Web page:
The San Antonio Spurs have been on a slide since the All-Star break, and they slipped again on Wednesday night in Portland, losing another game in the second half and suffering their fourth straight loss.
During the Gregg Popovich-Big Three era, the team has had their fair share of regular-season hiccups, but doubting the postseason potential of the Spurs has always been considered a foolhardy endeavor given their prolific history. Even this year, San Antonio is still clinging to the seventh seed in the Western Conference playoff chase at 34-23.
This time, however, San Antonio’s struggles haven’t been anecdotal––those 23 losses are already more than the team suffered all of last season, and with just a two-game lead on the rumbling Oklahoma City Thunder, the Spurs haven’t been able to snap out of their funk despite the increasing urgency.
As the playoffs approach, many are starting to abandon the usual “They’re the Spurs; they’ll be fine” rhetoric and are seriously questioning this team’s chances to make waves in the playoffs. Are their struggles really that real?
As with the struggles of most contending teams, San Antonio’s issues started with injuries to key players. Point guard Tony Parker has been ailing from a nagging hamstring injury, while forward Kawhi Leonard suffered a torn ligament in his shooting hand in December. Neither player has been the same in the wake of their injuries, especially Parker, who shot 1-of-8 with four turnovers against the Blazers and is currently going through one of the worst stretches of his entire career.
Parker is shooting just 46 percent this season, his lowest mark since 2003-04, and even more troubling, the point guard hasn’t been able to get to the rim and finish as effectively. According to NBA.com, he’s shooting 57 percent in the restricted area this season compared to 60 percent last season, and he’s taking the ball to the rim less than ever. Just 28 percent of Parker’s shot attempts have come at the rim this season, compared to last year’s 38 percent clip. His free throw rate has fallen for the second straight season, and his turnovers have risen. Simply put, he has been a far less threatening and less efficient offensive player this season, despite the major uptick in his three-point shooting.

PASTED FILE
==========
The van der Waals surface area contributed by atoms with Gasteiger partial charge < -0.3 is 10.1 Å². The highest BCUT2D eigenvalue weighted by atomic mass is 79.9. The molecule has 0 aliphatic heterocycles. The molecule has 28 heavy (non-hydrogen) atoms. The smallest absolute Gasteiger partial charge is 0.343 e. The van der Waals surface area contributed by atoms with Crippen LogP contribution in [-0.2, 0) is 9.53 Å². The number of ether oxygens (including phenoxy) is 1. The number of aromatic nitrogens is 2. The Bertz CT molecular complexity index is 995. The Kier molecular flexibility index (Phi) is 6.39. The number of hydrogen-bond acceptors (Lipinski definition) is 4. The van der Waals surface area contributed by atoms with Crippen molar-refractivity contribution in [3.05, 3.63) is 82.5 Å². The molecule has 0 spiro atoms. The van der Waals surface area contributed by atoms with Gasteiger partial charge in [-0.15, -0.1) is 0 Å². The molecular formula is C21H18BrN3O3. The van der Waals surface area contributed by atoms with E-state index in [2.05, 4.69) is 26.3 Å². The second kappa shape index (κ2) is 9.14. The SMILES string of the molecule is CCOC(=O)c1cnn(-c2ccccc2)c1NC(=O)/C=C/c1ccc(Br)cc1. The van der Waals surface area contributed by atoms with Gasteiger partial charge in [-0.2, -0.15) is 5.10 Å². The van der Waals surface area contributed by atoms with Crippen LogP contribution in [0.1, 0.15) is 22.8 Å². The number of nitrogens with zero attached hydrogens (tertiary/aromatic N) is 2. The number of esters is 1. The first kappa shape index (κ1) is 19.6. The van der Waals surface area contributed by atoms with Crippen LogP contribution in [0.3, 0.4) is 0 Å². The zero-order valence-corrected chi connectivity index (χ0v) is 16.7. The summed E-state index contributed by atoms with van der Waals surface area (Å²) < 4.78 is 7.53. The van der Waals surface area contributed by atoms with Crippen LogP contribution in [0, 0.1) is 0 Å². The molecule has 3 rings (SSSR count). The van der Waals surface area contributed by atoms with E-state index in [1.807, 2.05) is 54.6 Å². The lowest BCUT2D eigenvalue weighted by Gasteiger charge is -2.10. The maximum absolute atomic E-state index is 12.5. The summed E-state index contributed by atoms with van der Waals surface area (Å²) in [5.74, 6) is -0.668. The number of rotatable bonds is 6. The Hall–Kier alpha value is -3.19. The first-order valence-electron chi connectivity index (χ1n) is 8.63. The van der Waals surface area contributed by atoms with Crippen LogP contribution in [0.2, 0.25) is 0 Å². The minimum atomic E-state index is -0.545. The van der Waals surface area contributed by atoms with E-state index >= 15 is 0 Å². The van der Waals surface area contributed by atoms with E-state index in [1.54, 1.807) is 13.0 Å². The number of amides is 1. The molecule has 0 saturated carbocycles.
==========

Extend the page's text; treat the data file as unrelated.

It’s not surprising, then, that Parker’s on-off numbers for this season are painful to look at. The Spurs have a 103.5 offensive rating this season, according to NBA.com, which is about league average. The team has been worse with Parker on the floor, and better when he’s not: 101.4/104.0 offensive and defensive rating splits when Parker hits the hardwood, compared to 105.2/97.5 splits when he’s riding the pine.
Those numbers paint a dire picture, and Parker himself has admitted frustration publicly, acknowledging that his hamstring issues have hampered him not only physically, but mentally as well. This has caused undue stress and uncertainty for a player who typically plays with no holds barred on the floor.
The Spurs have insisted that their troubles go beyond Parker. While that idea isn’t wrong, the troubles certainly start with Parker, who is the catalyst for the usually well-oiled offense.
Without a player to initiate the attack and force the defense to react and bend, ball movement isn’t as potent a weapon, and Parker’s inability to get into the lane with the same kind of potency as before has left San Antonio without a table-setter. As a result, other players have found it harder to feast this season: Leonard, Manu Ginobli, Danny Green and Boris Diaw have all seen their three-point and overall shooting percentages fall this season.